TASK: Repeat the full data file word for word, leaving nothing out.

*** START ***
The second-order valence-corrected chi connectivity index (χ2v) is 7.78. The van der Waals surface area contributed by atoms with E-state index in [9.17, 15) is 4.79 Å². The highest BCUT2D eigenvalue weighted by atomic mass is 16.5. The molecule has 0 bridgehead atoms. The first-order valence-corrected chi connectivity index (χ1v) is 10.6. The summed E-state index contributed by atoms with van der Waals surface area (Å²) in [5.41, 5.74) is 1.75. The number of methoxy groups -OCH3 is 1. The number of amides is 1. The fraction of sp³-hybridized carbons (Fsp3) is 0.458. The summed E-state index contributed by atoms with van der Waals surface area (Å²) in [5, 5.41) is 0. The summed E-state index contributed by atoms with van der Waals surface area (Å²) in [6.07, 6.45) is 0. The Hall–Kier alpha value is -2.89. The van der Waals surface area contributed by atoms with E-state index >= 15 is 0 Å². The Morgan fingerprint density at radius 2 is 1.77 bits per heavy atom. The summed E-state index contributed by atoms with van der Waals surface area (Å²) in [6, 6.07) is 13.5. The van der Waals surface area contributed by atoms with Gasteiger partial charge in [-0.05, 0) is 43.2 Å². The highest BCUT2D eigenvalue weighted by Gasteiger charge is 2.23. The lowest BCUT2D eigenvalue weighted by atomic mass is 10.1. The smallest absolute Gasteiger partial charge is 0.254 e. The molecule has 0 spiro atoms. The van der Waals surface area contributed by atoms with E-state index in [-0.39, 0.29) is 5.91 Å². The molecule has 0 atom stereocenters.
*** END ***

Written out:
The second-order valence-corrected chi connectivity index (χ2v) is 7.78. The van der Waals surface area contributed by atoms with E-state index in [9.17, 15) is 4.79 Å². The highest BCUT2D eigenvalue weighted by atomic mass is 16.5. The molecule has 0 bridgehead atoms. The first-order valence-corrected chi connectivity index (χ1v) is 10.6. The summed E-state index contributed by atoms with van der Waals surface area (Å²) in [5.41, 5.74) is 1.75. The number of methoxy groups -OCH3 is 1. The number of amides is 1. The fraction of sp³-hybridized carbons (Fsp3) is 0.458. The summed E-state index contributed by atoms with van der Waals surface area (Å²) in [5, 5.41) is 0. The summed E-state index contributed by atoms with van der Waals surface area (Å²) in [6.07, 6.45) is 0. The Hall–Kier alpha value is -2.89. The van der Waals surface area contributed by atoms with E-state index >= 15 is 0 Å². The Morgan fingerprint density at radius 2 is 1.77 bits per heavy atom. The summed E-state index contributed by atoms with van der Waals surface area (Å²) in [6, 6.07) is 13.5. The van der Waals surface area contributed by atoms with Gasteiger partial charge in [-0.05, 0) is 43.2 Å². The highest BCUT2D eigenvalue weighted by Gasteiger charge is 2.23. The lowest BCUT2D eigenvalue weighted by atomic mass is 10.1. The smallest absolute Gasteiger partial charge is 0.254 e. The molecule has 0 spiro atoms. The van der Waals surface area contributed by atoms with E-state index in [-0.39, 0.29) is 5.91 Å². The molecule has 0 atom stereocenters.